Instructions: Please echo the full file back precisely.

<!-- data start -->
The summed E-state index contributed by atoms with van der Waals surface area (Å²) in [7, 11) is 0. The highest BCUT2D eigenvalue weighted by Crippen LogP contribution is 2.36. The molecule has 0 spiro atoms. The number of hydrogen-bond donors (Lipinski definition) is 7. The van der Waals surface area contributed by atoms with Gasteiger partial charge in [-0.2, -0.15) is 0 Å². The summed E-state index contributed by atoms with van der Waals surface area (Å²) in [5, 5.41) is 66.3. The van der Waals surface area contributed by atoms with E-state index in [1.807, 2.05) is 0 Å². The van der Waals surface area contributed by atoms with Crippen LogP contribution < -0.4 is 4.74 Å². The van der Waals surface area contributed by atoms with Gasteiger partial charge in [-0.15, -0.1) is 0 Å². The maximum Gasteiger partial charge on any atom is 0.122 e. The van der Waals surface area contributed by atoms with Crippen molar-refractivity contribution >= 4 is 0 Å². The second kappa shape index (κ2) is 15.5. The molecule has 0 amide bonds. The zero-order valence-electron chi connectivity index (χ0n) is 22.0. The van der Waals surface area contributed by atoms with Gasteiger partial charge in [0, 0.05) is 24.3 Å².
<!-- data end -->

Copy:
The summed E-state index contributed by atoms with van der Waals surface area (Å²) in [7, 11) is 0. The highest BCUT2D eigenvalue weighted by Crippen LogP contribution is 2.36. The molecule has 0 spiro atoms. The number of hydrogen-bond donors (Lipinski definition) is 7. The van der Waals surface area contributed by atoms with Gasteiger partial charge in [-0.2, -0.15) is 0 Å². The summed E-state index contributed by atoms with van der Waals surface area (Å²) in [5, 5.41) is 66.3. The van der Waals surface area contributed by atoms with E-state index in [1.807, 2.05) is 0 Å². The van der Waals surface area contributed by atoms with Crippen LogP contribution < -0.4 is 4.74 Å². The van der Waals surface area contributed by atoms with Gasteiger partial charge in [-0.15, -0.1) is 0 Å². The maximum Gasteiger partial charge on any atom is 0.122 e. The van der Waals surface area contributed by atoms with Crippen molar-refractivity contribution >= 4 is 0 Å². The second kappa shape index (κ2) is 15.5. The molecule has 0 amide bonds. The zero-order valence-electron chi connectivity index (χ0n) is 22.0. The van der Waals surface area contributed by atoms with Gasteiger partial charge in [0, 0.05) is 24.3 Å².